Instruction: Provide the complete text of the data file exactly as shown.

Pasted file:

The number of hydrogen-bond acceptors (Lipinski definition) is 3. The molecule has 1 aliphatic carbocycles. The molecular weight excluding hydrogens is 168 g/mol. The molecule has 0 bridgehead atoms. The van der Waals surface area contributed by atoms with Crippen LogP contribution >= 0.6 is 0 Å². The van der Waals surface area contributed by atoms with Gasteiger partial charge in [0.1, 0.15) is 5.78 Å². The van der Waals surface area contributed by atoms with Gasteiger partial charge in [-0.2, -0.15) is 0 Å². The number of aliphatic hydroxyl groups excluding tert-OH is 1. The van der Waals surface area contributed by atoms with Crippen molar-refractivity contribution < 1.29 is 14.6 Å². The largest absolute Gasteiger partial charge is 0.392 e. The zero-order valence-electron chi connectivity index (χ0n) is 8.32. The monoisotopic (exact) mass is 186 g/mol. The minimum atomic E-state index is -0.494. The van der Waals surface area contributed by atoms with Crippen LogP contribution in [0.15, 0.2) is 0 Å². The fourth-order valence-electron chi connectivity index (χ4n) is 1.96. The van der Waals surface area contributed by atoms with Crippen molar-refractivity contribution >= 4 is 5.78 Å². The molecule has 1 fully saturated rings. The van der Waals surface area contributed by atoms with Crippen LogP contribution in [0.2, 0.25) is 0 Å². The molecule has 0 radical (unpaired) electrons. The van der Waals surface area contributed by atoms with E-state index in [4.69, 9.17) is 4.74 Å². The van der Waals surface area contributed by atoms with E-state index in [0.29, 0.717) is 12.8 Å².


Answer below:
The number of hydrogen-bond acceptors (Lipinski definition) is 3. The molecule has 1 aliphatic carbocycles. The molecular weight excluding hydrogens is 168 g/mol. The molecule has 0 bridgehead atoms. The van der Waals surface area contributed by atoms with Crippen LogP contribution >= 0.6 is 0 Å². The van der Waals surface area contributed by atoms with Gasteiger partial charge in [0.1, 0.15) is 5.78 Å². The van der Waals surface area contributed by atoms with Gasteiger partial charge in [-0.2, -0.15) is 0 Å². The number of aliphatic hydroxyl groups excluding tert-OH is 1. The van der Waals surface area contributed by atoms with Crippen molar-refractivity contribution < 1.29 is 14.6 Å². The largest absolute Gasteiger partial charge is 0.392 e. The zero-order valence-electron chi connectivity index (χ0n) is 8.32. The monoisotopic (exact) mass is 186 g/mol. The minimum atomic E-state index is -0.494. The van der Waals surface area contributed by atoms with Crippen LogP contribution in [0.15, 0.2) is 0 Å². The fourth-order valence-electron chi connectivity index (χ4n) is 1.96. The van der Waals surface area contributed by atoms with Crippen molar-refractivity contribution >= 4 is 5.78 Å². The molecule has 1 fully saturated rings. The van der Waals surface area contributed by atoms with Crippen LogP contribution in [0.2, 0.25) is 0 Å². The molecule has 0 radical (unpaired) electrons. The van der Waals surface area contributed by atoms with E-state index in [4.69, 9.17) is 4.74 Å². The van der Waals surface area contributed by atoms with E-state index in [0.29, 0.717) is 12.8 Å².